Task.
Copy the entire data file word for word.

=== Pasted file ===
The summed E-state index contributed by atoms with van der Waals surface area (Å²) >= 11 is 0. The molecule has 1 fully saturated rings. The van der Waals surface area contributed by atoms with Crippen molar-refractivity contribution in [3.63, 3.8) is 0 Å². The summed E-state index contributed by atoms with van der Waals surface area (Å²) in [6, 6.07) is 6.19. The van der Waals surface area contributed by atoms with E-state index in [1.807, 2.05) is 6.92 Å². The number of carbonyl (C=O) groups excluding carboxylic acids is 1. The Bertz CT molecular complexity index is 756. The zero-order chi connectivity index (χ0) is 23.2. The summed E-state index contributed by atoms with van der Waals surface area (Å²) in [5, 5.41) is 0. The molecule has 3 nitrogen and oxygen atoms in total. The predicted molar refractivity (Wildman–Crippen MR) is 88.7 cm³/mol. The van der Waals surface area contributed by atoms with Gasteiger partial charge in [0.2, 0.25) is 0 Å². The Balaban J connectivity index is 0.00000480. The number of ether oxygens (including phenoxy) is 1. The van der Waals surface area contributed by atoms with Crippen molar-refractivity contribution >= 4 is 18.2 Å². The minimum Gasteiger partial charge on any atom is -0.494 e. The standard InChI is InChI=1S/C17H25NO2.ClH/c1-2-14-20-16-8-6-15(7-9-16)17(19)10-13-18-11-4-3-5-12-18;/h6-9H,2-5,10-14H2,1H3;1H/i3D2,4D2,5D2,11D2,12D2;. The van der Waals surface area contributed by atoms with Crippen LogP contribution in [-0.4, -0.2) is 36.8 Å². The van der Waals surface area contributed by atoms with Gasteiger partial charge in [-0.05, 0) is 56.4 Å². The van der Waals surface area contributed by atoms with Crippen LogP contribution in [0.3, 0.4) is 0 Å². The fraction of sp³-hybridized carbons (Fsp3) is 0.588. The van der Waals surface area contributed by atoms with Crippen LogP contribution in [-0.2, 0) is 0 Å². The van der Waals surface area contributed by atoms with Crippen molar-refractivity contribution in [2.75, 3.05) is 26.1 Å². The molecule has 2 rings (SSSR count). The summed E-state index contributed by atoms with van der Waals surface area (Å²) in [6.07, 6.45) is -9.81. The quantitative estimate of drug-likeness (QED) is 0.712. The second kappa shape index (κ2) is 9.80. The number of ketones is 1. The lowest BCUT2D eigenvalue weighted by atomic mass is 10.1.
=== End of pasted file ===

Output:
The summed E-state index contributed by atoms with van der Waals surface area (Å²) >= 11 is 0. The molecule has 1 fully saturated rings. The van der Waals surface area contributed by atoms with Crippen molar-refractivity contribution in [3.63, 3.8) is 0 Å². The summed E-state index contributed by atoms with van der Waals surface area (Å²) in [6, 6.07) is 6.19. The van der Waals surface area contributed by atoms with E-state index in [1.807, 2.05) is 6.92 Å². The number of carbonyl (C=O) groups excluding carboxylic acids is 1. The Bertz CT molecular complexity index is 756. The zero-order chi connectivity index (χ0) is 23.2. The summed E-state index contributed by atoms with van der Waals surface area (Å²) in [5, 5.41) is 0. The molecule has 3 nitrogen and oxygen atoms in total. The predicted molar refractivity (Wildman–Crippen MR) is 88.7 cm³/mol. The van der Waals surface area contributed by atoms with Gasteiger partial charge in [0.2, 0.25) is 0 Å². The Balaban J connectivity index is 0.00000480. The number of ether oxygens (including phenoxy) is 1. The van der Waals surface area contributed by atoms with Crippen molar-refractivity contribution >= 4 is 18.2 Å². The minimum Gasteiger partial charge on any atom is -0.494 e. The standard InChI is InChI=1S/C17H25NO2.ClH/c1-2-14-20-16-8-6-15(7-9-16)17(19)10-13-18-11-4-3-5-12-18;/h6-9H,2-5,10-14H2,1H3;1H/i3D2,4D2,5D2,11D2,12D2;. The van der Waals surface area contributed by atoms with Crippen LogP contribution in [-0.4, -0.2) is 36.8 Å². The van der Waals surface area contributed by atoms with Gasteiger partial charge in [-0.05, 0) is 56.4 Å². The van der Waals surface area contributed by atoms with Crippen LogP contribution in [0.3, 0.4) is 0 Å². The fraction of sp³-hybridized carbons (Fsp3) is 0.588. The van der Waals surface area contributed by atoms with Crippen LogP contribution in [-0.2, 0) is 0 Å². The van der Waals surface area contributed by atoms with Crippen molar-refractivity contribution in [2.75, 3.05) is 26.1 Å². The molecule has 2 rings (SSSR count). The summed E-state index contributed by atoms with van der Waals surface area (Å²) in [6.07, 6.45) is -9.81. The quantitative estimate of drug-likeness (QED) is 0.712. The second kappa shape index (κ2) is 9.80. The number of ketones is 1. The lowest BCUT2D eigenvalue weighted by atomic mass is 10.1.